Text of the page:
When you're growing up and learning about the birds and the bees, the general narrative is often that two people can meet, fall in love, and have a baby, and it's as easy as that. And sometimes, it can be. But for many of us, reality is a lot more complicated in all of those aspects — but especially when it comes to having a baby.
Marra Ackerman, MD, clinical assistant professor of psychiatry and director of reproductive psychiatry at NYU Langone Health, says that she's certainly noted mental health struggles in patients of hers who are experiencing infertility.
"I’d say probably the large majority of patients who are undergoing infertility treatments will experience mood or anxiety symptoms, but I think it’s underreported because [those] people may not seek out mental health treatment because they’re often so burdened with all the appointments of fertility treatments," she says.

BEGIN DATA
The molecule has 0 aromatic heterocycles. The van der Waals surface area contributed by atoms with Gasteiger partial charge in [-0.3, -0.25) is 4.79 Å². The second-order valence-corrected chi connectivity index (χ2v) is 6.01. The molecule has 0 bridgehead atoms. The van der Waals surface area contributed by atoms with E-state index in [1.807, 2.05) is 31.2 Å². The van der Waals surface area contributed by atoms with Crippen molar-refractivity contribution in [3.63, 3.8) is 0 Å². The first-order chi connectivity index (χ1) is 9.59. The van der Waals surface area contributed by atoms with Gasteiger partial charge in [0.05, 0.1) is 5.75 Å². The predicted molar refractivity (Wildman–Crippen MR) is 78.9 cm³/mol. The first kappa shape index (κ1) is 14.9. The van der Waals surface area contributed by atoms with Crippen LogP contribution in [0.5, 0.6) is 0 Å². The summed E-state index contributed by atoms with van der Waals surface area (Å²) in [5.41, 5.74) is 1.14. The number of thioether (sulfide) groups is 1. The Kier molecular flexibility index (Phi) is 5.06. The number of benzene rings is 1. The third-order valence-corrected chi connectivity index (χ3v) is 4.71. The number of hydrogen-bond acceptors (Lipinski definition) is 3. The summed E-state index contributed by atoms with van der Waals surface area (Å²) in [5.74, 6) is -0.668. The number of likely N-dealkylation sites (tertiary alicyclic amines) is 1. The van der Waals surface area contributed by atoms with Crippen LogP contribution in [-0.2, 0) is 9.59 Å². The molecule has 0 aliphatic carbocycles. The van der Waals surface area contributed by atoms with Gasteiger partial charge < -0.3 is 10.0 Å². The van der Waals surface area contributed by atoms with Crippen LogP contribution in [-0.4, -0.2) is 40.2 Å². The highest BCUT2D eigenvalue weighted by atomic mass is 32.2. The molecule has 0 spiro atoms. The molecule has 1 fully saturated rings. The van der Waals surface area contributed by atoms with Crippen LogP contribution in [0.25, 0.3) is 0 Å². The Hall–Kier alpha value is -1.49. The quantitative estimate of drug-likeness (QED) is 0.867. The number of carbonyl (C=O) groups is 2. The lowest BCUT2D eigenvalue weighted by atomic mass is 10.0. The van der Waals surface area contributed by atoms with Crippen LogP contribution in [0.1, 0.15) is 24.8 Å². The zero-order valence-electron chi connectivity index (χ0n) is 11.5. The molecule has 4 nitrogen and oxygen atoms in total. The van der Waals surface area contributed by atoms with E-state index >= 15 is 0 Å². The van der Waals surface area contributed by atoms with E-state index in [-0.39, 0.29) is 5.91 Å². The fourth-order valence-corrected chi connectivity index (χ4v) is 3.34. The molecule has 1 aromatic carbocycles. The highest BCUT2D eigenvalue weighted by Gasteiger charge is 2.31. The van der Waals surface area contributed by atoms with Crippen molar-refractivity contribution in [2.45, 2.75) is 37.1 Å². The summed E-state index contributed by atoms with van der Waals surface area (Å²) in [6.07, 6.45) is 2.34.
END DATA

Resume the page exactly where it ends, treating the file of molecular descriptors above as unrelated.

"As a society, we need to consider the fact that pregnancy and getting pregnant is very complicated," Dr. Ackerman says. "I think what happens is, people ask quite insensitive questions, making assumptions about timeline or ease of getting pregnant, and project those expectations onto women. I think that’s something we all have to work harder to be more mindful of."
But well-meaning yet insensitive questions aren't the only reason that infertility is emotionally taxing. There are several reasons why your mental health can suffer if you're struggling to conceive — read on for six of them.